YOU may recall that back in the spring, I embarked on my first attempt at growing potatoes in more than 40 years.

My first foray into the mysterious world of tasty tubers ended in unmitigated disaster, as every single one of the potatoes I had nurtured from my huge plot at Redesmouth contained a slimy lodger in the shape of a slug.

I had never tried again until this year, when I was persuaded to do things on a smaller scale by growing my spuds in a container in the back garden.

Courtesy of the wonderful Country Store at Bellingham, I acquired a big red tub, two bags of compost, and seven seed potatoes, which I was convinced would keep me in chips and Sunday dinners until well into the autumn.

I was instructed how to lay down the compost, space out the seed potatoes, and then cover them with another layer of compost as soon as the shoots began to show.

I had to drill holes in the sides of the tub for irrigation purposes, and then keep them well watered for the best results.

In mid April, I followed those instructions to the letter, and was delighted when after only a few weeks, the first tender shoots began to emerge from their peaty womb. I lovingly wrapped them up in the recommended further layer of compost, and in due course, the tub was a mass of healthy looking and robust green fronds.

They looked so good it is easy to understand that when potaes first appeared in England from the New World in the 16th century, the tubers were regarded as extremely toxic and dangerous to eat, so the leaves were boiled and eaten instead.

For centuries thereafter, the potato was grown purely as an ornamental plant until some bright spark – presumably not an English cook – discovered that far from being poisonous, those funny little tubers were delicious in innumerable forms, whether boiled, fried, roasted or made into chips.

I was aware that I would have to be patient to taste the fruits of my labours especially when in May Bernie the bus driver gave me some of the potatoes he had grown on his allotment at Newbrough, and they were magnificent.

He gave me some more a couple of weeks later that were even better and I couldn’t wait for the flowers to appear on my plants.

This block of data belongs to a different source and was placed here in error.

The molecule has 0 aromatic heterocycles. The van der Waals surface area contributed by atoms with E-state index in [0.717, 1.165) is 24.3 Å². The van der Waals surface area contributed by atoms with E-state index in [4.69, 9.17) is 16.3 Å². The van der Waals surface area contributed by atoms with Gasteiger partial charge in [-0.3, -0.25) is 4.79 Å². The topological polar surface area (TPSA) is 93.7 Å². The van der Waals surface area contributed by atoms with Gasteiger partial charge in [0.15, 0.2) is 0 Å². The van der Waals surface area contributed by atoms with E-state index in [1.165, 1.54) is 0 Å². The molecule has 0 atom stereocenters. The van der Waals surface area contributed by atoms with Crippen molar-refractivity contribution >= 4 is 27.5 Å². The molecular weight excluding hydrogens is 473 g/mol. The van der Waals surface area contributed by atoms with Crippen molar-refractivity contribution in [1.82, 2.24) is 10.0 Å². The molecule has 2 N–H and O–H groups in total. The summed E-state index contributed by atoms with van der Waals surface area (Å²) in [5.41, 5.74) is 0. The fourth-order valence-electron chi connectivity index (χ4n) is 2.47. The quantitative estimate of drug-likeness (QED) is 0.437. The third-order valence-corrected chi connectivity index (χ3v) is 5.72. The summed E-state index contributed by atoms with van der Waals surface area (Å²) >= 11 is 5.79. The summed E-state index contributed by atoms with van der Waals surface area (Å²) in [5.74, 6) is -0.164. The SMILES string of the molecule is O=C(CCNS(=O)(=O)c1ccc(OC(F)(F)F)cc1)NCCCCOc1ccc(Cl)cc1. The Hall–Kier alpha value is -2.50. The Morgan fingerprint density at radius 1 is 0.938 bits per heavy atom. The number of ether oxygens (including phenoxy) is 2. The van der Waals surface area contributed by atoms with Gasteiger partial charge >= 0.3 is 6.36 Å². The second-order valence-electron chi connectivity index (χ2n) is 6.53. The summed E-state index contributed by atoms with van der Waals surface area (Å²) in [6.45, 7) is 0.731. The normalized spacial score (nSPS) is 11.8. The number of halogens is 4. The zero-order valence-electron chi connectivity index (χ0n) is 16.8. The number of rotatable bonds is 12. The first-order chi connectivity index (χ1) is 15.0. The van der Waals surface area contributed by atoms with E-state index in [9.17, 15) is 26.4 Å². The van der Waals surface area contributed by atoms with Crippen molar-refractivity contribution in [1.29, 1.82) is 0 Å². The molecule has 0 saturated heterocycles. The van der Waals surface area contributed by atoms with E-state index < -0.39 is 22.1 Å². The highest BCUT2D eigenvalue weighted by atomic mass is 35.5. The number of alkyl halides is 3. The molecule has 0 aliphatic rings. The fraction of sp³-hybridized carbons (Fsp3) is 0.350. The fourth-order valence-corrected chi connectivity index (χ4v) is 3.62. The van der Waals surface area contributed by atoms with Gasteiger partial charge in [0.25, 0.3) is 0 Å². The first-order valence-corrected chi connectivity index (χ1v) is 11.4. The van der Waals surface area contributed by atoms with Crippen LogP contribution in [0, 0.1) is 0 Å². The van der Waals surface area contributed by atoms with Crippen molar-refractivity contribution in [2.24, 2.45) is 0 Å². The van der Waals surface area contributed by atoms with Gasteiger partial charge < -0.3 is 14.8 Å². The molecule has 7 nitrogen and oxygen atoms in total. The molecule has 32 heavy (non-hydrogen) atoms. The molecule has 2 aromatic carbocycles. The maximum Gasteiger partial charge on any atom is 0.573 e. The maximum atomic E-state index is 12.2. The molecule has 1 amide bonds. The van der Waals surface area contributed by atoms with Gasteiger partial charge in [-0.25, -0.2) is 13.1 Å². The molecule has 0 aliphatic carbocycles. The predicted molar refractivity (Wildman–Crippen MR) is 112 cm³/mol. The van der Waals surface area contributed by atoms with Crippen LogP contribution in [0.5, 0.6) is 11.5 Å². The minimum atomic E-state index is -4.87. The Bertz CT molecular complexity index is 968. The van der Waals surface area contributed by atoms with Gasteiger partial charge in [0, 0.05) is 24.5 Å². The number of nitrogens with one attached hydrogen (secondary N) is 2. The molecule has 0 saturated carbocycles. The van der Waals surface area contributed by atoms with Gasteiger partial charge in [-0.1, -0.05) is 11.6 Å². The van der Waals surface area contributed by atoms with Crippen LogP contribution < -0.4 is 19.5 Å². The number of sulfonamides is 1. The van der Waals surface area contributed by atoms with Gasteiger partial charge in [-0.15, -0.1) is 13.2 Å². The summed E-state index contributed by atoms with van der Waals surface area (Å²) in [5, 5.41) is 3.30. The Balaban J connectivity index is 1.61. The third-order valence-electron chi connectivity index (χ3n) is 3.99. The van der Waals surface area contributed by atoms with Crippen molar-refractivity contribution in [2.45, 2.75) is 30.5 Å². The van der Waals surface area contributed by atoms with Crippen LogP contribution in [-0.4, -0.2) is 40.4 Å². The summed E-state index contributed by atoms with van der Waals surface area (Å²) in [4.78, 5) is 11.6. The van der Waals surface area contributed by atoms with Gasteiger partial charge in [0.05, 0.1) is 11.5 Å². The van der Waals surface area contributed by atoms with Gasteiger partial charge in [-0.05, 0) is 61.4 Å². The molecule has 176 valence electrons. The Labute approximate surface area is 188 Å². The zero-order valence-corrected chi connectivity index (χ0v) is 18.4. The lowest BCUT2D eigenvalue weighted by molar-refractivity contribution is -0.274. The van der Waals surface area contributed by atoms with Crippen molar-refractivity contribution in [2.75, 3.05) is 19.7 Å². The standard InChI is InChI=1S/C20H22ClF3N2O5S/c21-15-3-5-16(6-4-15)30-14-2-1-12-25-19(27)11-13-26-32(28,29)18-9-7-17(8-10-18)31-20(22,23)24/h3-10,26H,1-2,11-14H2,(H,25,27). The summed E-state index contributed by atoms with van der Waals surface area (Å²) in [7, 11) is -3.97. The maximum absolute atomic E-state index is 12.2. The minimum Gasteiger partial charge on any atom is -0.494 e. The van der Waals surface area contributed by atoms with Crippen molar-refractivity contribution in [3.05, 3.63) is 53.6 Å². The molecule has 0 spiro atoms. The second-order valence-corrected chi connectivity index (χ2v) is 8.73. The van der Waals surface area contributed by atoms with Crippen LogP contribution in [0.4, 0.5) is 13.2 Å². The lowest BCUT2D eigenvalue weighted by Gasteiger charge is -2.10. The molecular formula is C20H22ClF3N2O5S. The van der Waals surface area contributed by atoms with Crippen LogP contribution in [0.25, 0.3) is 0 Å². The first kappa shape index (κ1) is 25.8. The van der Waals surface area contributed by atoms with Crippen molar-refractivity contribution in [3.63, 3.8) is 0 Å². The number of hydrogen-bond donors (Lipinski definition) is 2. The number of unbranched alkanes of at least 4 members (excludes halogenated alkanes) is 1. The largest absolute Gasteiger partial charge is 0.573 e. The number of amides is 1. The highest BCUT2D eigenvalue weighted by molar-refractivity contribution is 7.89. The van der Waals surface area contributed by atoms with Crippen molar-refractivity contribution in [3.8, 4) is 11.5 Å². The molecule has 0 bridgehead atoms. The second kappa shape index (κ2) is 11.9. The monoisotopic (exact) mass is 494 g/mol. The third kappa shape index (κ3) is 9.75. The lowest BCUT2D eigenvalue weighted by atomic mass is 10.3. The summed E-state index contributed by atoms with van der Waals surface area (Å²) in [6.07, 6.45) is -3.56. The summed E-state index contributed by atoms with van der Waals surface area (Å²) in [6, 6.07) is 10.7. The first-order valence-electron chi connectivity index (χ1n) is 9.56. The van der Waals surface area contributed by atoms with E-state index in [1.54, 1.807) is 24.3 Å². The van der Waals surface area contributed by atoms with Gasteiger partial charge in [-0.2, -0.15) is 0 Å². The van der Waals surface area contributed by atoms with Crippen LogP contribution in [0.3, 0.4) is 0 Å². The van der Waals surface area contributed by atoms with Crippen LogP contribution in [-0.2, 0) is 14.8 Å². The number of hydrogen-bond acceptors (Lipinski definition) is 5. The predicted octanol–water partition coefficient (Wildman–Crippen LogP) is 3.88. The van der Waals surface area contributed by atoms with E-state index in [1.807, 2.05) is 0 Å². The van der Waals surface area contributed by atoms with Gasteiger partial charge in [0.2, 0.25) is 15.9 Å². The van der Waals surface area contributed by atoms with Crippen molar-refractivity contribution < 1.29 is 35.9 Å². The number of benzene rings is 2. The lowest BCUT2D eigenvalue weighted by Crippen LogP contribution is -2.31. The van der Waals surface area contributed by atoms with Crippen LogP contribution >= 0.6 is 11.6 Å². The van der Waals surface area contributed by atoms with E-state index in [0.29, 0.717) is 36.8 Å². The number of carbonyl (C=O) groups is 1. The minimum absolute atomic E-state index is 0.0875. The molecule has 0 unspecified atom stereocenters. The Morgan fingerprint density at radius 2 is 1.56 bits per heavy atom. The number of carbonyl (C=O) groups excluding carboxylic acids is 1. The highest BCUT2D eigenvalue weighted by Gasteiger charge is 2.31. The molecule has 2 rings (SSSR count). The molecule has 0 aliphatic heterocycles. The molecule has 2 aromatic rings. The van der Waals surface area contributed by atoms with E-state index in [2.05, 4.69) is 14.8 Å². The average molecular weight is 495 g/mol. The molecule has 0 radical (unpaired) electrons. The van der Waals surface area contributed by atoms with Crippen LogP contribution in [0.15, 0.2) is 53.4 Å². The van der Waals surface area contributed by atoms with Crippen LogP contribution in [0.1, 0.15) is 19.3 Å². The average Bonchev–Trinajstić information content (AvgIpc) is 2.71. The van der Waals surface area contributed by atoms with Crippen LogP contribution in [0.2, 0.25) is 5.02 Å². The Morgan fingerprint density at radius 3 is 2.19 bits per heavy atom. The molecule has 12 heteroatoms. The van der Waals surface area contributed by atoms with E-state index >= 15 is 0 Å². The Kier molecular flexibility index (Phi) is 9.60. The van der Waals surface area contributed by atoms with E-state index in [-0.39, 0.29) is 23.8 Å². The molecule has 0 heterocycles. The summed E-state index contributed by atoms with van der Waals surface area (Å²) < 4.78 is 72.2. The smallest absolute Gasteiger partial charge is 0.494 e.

If the flowers did appear, I missed them as I was away celebrating my golden wedding anniversary, but I knew enough that when the plants started to wilt, the crop was ready to lift.

I was mildly concerned that I might have impaired my plants’ chances by bringing into the garden two giant snails for the amusement of my two-year-old granddaughter, and they had vanished without trace from beneath the plant pot prison I had created for them

However, there was no snail trail to the big red tub, and I pulled out the first potato plant with well contained elation.

There was a flash of white in the disturbed soil, and I had my first potato, about the size of a marble. I rummaged for more in the soil, but was able to find only three more, ranging in size from pea to a pigeon’s egg.

The other plants had to be more productive, I assumed. but the yield from each plant was similarly sparse, no matter how assiduously and hopefully I sifted through the soil.

Altogether, the weight of the crop was barely twice the weight of the original seed potatoes. It was a crushing disappointment, but at least the new spuds on the block were slug and disease free.

We gave them a quick wash, and put them straight in the pan to enjoy with a couple of pork chops, carrots, celery and broccoli.

The anticipation was scarcely bearable as my fork sank into that first tiny tattie, with its light slathering of


The taste was indescribable. It was like biting into a thickly-packed Hoover bag, full of dust and grit, and drier than a camel’s hump when the khamsin hits the Levant.

Mrs Hextol was equally crestfallen as her potatoes too were a travesty of what they should have been,

All we could do was count our blessings that the crop had been a very light one, because it would have been a shame to put even more straight into the bin.

It may well be another 40 years before I try to grow potatoes again!